Electrical propulsion of air traffic is no longer a vision for a distant future: It is fast approaching. To achieve certification and to comply with safety regulations, new electrical equipment has to be modeled with extreme precision. As there is limited data on existing hardware that can provide reliability numbers for aerospace-operated electrical machinery, we are more reliant on high-fidelity simulations than ever.

Parallel Session
Battery Design and Thermal Management

Batteries are widely used to power equipment in the aerospace and defense industries. The most commonly used technology is lithium-ion, which boasts a high energy density, long cycle life, and low rate of self-discharge. However, lithium-ion batteries are sensitive to temperature conditions, which can impact their performance. To ensure optimal performance and efficient thermal management, the use of modeling and simulation in the design process is crucial. Modeling and simulation are powerful tools that can help us understand and predict the behavior of battery systems while also reducing development time and costs.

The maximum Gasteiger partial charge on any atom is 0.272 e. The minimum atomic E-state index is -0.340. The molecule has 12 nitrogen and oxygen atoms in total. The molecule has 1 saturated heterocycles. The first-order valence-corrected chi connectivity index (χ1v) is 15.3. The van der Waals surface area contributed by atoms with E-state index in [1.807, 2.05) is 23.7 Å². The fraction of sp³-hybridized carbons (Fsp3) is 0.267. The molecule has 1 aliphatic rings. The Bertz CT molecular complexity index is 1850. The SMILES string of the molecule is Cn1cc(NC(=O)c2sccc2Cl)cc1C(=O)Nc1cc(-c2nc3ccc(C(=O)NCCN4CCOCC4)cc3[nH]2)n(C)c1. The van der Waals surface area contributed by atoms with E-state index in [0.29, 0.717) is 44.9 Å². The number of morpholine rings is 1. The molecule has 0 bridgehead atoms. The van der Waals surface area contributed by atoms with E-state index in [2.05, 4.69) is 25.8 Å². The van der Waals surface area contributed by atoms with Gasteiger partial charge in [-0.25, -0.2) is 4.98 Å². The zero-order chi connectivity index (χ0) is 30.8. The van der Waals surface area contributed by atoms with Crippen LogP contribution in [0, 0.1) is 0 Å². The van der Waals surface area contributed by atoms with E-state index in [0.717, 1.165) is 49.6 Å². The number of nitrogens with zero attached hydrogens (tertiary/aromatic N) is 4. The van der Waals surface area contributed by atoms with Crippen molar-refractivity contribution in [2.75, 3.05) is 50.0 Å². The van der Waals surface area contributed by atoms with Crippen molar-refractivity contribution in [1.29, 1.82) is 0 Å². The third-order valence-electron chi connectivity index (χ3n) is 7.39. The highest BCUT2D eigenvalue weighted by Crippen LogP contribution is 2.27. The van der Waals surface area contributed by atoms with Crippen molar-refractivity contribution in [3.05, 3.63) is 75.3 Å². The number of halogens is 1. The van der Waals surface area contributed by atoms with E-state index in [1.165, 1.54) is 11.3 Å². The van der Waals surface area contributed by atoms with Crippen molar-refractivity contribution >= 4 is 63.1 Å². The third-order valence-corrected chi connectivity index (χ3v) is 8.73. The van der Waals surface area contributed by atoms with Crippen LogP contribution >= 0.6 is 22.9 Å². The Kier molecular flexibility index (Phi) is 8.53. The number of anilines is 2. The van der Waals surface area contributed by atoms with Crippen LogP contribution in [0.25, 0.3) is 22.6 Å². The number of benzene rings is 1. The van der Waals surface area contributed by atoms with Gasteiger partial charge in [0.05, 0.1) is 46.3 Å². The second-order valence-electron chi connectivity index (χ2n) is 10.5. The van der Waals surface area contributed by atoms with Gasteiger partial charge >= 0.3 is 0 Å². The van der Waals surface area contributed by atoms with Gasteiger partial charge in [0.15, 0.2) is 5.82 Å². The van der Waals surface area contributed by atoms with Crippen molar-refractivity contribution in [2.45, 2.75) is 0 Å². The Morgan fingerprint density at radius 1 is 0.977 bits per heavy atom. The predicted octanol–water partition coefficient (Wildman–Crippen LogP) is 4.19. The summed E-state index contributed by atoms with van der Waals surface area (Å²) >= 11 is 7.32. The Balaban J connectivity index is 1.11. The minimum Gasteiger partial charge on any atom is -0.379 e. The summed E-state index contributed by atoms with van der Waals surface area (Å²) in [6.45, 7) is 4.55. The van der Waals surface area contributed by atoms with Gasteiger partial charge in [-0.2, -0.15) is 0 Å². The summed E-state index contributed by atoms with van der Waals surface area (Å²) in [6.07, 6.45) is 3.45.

COMSOL Multiphysics® and the Battery Design Module offer a range of capabilities for building detailed models of battery cells and packs, capturing phenomena such as electrochemistry, species transport, heat transfer, fluid flow, and structural mechanics. When combined with the Heat Transfer Module, users can access a unique environment for running thermal analyses of battery systems, accounting for heating due to activation losses, Joule heating, conjugate heat transfer, nonisothermal flow, and other coupled phenomena.

In this session, we will provide an overview of the functionality that COMSOL Multiphysics® offers for battery design and thermal analysis. We will demonstrate these capabilities using models at both the battery cell and battery pack levels.

Electric Motors & Cables

Electric motors, coils, and cables play a vital role in many products such as electric cars, household appliances, and more. When designing these devices, it is important to evaluate aspects such as their power-to-weight ratio, behavior at low and high frequencies, skin effect, eddy current losses, iron losses, and electromagnetic compatibility (EMC) with nearby devices and materials. Multiphysics modeling and simulation has proven to be an invaluable tool for accounting for these phenomena in the design process.